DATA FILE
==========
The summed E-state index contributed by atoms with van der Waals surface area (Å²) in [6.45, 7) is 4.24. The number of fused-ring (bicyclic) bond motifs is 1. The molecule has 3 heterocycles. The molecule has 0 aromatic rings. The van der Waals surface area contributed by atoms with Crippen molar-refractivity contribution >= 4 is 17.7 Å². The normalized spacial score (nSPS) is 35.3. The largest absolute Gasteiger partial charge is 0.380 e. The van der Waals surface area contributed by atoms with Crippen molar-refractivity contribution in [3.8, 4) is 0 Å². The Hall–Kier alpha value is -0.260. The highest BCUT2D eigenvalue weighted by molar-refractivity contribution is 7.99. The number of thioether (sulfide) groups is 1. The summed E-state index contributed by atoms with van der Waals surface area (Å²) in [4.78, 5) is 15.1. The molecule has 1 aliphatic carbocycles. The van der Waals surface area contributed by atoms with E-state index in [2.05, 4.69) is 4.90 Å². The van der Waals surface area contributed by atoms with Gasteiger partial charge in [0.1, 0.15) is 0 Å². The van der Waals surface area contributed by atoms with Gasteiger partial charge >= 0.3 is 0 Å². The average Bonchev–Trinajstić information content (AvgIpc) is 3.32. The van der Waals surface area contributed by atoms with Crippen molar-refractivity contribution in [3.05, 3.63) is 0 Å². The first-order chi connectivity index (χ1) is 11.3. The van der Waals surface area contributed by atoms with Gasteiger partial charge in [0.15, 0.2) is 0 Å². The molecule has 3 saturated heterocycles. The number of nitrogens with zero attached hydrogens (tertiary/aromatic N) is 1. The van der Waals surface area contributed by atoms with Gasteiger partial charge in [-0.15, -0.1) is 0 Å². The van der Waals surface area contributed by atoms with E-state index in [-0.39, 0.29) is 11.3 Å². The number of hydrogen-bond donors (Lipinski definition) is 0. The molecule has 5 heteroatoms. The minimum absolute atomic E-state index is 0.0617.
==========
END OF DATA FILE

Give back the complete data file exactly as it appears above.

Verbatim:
The summed E-state index contributed by atoms with van der Waals surface area (Å²) in [6.45, 7) is 4.24. The number of fused-ring (bicyclic) bond motifs is 1. The molecule has 3 heterocycles. The molecule has 0 aromatic rings. The van der Waals surface area contributed by atoms with Crippen molar-refractivity contribution >= 4 is 17.7 Å². The normalized spacial score (nSPS) is 35.3. The largest absolute Gasteiger partial charge is 0.380 e. The van der Waals surface area contributed by atoms with Crippen molar-refractivity contribution in [3.8, 4) is 0 Å². The Hall–Kier alpha value is -0.260. The highest BCUT2D eigenvalue weighted by molar-refractivity contribution is 7.99. The number of thioether (sulfide) groups is 1. The summed E-state index contributed by atoms with van der Waals surface area (Å²) in [4.78, 5) is 15.1. The molecule has 1 aliphatic carbocycles. The van der Waals surface area contributed by atoms with E-state index in [2.05, 4.69) is 4.90 Å². The van der Waals surface area contributed by atoms with Gasteiger partial charge in [0.1, 0.15) is 0 Å². The van der Waals surface area contributed by atoms with Gasteiger partial charge >= 0.3 is 0 Å². The average Bonchev–Trinajstić information content (AvgIpc) is 3.32. The van der Waals surface area contributed by atoms with Crippen molar-refractivity contribution in [3.05, 3.63) is 0 Å². The first-order chi connectivity index (χ1) is 11.3. The van der Waals surface area contributed by atoms with Gasteiger partial charge in [0.15, 0.2) is 0 Å². The molecule has 3 saturated heterocycles. The number of nitrogens with zero attached hydrogens (tertiary/aromatic N) is 1. The van der Waals surface area contributed by atoms with Gasteiger partial charge in [-0.15, -0.1) is 0 Å². The van der Waals surface area contributed by atoms with E-state index in [-0.39, 0.29) is 11.3 Å². The number of hydrogen-bond donors (Lipinski definition) is 0. The molecule has 5 heteroatoms. The minimum absolute atomic E-state index is 0.0617.